I had an interesting comment from a friend yesterday, reporting that my "Ghostly Tale" books were as popular with the boys as . . . wait for it . . . Northern Lights? NO! The "Redwall" Chronicles? NO! Want to know? Blooming CAPTAIN UNDERPANTS, that's who! (Actually, in a way, it's great to think of boys reading my books as well as the stories about that majorly popular baldy guy! But not good for the "quality-of-my-sensitive-writing" ego.)
Furthermore, thanks for lovely school visits to the children and staff of Fellisclife & Kettlesing Primary School, N.Yorkshire and Dorchester Primary School, Hull.
Also, for more personal reasons, very special love and thanks to St Joseph's Catholic Primary, Bishops Stortford, Herts, where I spent a wonderful day last week! Thank you to all children and teachers.
One of those delicious, renewing days today! I'd been invited along as a wandering author to a Children's Literary Lunch at Leeds "West Yorkshire Playhouse" today. Six Halifax Primary Schools had organised this event for their Year Six children. Various activities arranged by the theatre, with MICHAEL ROSEN as the main speaker. A great session, with Michael recreating many childhood anecdotes - including his dad's sayings, as in the title - to make a hilarious hour.
Last time I saw Michael Rosen was long ago, at a Children's Literature Conference in Homerton College, Cambridge. HERE FOLLOWETH A BIG & WISTFUL SIGH. 'Cos I suspect that was a time when all primary teachers were expected to gain a knowledge about children's books as part of their training course. Still, today those Halifax teachers were flying the flag higher, so reasons to be cheerful: ONE!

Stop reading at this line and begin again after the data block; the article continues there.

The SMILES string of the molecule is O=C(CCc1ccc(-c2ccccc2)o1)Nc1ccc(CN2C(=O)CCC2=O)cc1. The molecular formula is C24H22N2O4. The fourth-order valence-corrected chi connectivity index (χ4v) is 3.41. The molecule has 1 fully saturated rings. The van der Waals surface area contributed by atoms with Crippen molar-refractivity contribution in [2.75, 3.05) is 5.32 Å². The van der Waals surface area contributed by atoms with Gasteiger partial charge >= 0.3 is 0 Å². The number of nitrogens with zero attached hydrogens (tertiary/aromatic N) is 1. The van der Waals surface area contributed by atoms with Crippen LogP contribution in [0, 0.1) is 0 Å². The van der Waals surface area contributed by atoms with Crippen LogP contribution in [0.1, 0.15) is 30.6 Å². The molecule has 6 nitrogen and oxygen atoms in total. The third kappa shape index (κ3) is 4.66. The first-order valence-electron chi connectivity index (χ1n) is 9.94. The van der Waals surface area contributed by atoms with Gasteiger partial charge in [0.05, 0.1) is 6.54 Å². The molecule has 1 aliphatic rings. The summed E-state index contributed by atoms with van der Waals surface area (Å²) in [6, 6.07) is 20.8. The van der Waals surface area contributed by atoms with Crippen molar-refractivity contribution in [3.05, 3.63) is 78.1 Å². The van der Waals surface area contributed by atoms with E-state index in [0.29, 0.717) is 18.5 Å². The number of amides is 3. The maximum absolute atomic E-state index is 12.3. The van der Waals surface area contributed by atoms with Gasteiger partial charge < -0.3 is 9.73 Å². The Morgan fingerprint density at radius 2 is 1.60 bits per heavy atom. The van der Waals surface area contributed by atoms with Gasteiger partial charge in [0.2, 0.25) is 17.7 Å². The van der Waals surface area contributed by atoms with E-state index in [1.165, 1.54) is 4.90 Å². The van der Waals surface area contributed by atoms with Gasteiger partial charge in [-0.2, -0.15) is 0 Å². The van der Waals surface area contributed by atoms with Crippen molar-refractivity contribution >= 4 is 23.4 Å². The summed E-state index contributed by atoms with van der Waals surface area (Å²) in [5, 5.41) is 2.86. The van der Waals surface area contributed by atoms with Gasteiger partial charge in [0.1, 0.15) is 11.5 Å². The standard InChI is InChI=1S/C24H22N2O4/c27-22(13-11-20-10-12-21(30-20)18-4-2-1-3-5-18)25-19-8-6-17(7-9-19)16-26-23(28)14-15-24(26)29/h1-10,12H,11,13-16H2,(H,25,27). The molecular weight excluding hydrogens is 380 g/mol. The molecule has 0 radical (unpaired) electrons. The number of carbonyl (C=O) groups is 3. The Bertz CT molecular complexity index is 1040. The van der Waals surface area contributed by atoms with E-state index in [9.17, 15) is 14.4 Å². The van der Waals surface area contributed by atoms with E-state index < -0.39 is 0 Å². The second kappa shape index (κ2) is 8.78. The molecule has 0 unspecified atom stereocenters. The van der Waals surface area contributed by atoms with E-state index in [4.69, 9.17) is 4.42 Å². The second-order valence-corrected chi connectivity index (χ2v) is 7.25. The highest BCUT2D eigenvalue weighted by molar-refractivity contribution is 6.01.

Seem to remember this blog promised to be about books. Also hope, dear reader (or deafening silence!) that you've remembered these may not be straight-from-the-marketing-campaign titles, but books that have gathered a few fingerprints before appearing here.
So, here's my Blogging Books Number 1.
Susan Price's "THE STERKARM KISS".(ISBN 0-439-97838) It's been part of a bookpile by my bedside in a "saving the favourite chocolate" sort of way. Loved "The Sterkarm Handshake", then felt v. smug guessing what the Kiss IS before I'd read the book.(Not telling, okay?) This re-creation of the Border reivers life, set in a landscape I know a little and love a lot, is so full of energy. I was gripped by the tension between the brutal innocence of the past, and, as his schemes slowly tighten, the awfulness of the corporate thug and villain Windsor. Probably in paperback by now.
Robert Swindell's "NO ANGELS" (ISBN 0-14-131467-1) Another example of Robert Swindell's skill in creating a rich plot, heightening themes by the use of two or more "voices" in the telling. Nikki, running away from abuse and disbelief at her home, and the 19th century vagrant Nick, who works for strange Doctor Snow, live their stories in the same part of London, but not at the same time. It was Nick I remembered afterwards, maybe because of his particularly hopeful "voice", despite everything, and maybe because his story includes the London wells-and-cholera-statistics link.
Last in this set is "BLOODY JACK" by L.A. Meyer (ISBN 0-330-41819-6) a ripping "Girls Own" sea adventure, full of pace and action. Told by our heroine, her voice manages to be of the past, but direct and briskly engaging too. Mary Faber escapes to sea as sailor-lad Jacky. The dangers and perils she faces are great, but, as her femininity develops, include the possible discovery of her disguise. An excellent read for those exhausted by the screen version of "Master & Commander". There are other Meyer titles around, too, though I suspect the plain red cover with antique style black titling doesn't exactly welcome the young reader in.